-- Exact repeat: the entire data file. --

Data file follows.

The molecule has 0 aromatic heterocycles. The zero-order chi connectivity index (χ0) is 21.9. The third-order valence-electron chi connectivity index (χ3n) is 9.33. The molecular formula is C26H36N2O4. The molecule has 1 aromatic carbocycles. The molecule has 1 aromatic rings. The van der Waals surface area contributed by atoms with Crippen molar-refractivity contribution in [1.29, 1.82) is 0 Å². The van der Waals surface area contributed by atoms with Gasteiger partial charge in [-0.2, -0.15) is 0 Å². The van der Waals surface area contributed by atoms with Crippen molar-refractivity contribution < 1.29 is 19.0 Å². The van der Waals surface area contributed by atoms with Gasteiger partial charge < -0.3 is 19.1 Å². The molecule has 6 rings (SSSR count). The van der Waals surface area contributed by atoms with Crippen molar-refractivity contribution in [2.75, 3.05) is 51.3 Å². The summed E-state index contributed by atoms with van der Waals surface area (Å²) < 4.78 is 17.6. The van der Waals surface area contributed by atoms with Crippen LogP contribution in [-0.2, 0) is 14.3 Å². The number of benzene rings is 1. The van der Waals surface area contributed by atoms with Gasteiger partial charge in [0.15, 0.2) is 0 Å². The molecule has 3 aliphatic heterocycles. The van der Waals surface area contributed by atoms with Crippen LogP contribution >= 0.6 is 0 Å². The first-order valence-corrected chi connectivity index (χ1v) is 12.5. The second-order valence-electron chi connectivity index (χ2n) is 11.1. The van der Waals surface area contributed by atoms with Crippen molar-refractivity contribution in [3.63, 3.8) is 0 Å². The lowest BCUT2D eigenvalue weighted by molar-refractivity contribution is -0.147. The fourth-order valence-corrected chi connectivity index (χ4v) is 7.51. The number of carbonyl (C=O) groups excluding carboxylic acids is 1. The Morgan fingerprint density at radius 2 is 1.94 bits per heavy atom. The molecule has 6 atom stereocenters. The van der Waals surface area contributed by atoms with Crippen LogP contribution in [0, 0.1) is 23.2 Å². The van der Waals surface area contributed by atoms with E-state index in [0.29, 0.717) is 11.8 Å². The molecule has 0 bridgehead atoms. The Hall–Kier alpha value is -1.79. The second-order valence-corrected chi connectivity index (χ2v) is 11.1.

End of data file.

The molecule has 0 aromatic heterocycles. The zero-order chi connectivity index (χ0) is 21.9. The third-order valence-electron chi connectivity index (χ3n) is 9.33. The molecular formula is C26H36N2O4. The molecule has 1 aromatic carbocycles. The molecule has 1 aromatic rings. The van der Waals surface area contributed by atoms with Crippen molar-refractivity contribution in [1.29, 1.82) is 0 Å². The van der Waals surface area contributed by atoms with Gasteiger partial charge in [-0.2, -0.15) is 0 Å². The van der Waals surface area contributed by atoms with Crippen molar-refractivity contribution < 1.29 is 19.0 Å². The van der Waals surface area contributed by atoms with Gasteiger partial charge < -0.3 is 19.1 Å². The molecule has 6 rings (SSSR count). The van der Waals surface area contributed by atoms with Crippen molar-refractivity contribution in [2.75, 3.05) is 51.3 Å². The summed E-state index contributed by atoms with van der Waals surface area (Å²) < 4.78 is 17.6. The van der Waals surface area contributed by atoms with Crippen LogP contribution in [-0.2, 0) is 14.3 Å². The number of benzene rings is 1. The van der Waals surface area contributed by atoms with Gasteiger partial charge in [0.15, 0.2) is 0 Å². The molecule has 3 aliphatic heterocycles. The van der Waals surface area contributed by atoms with Crippen LogP contribution >= 0.6 is 0 Å². The first-order valence-corrected chi connectivity index (χ1v) is 12.5. The second-order valence-electron chi connectivity index (χ2n) is 11.1. The van der Waals surface area contributed by atoms with Crippen molar-refractivity contribution in [3.63, 3.8) is 0 Å². The lowest BCUT2D eigenvalue weighted by molar-refractivity contribution is -0.147. The fourth-order valence-corrected chi connectivity index (χ4v) is 7.51. The number of carbonyl (C=O) groups excluding carboxylic acids is 1. The Morgan fingerprint density at radius 2 is 1.94 bits per heavy atom. The molecule has 6 atom stereocenters. The van der Waals surface area contributed by atoms with Crippen LogP contribution in [0, 0.1) is 23.2 Å². The van der Waals surface area contributed by atoms with E-state index in [0.29, 0.717) is 11.8 Å². The molecule has 0 bridgehead atoms. The Hall–Kier alpha value is -1.79. The second-order valence-corrected chi connectivity index (χ2v) is 11.1.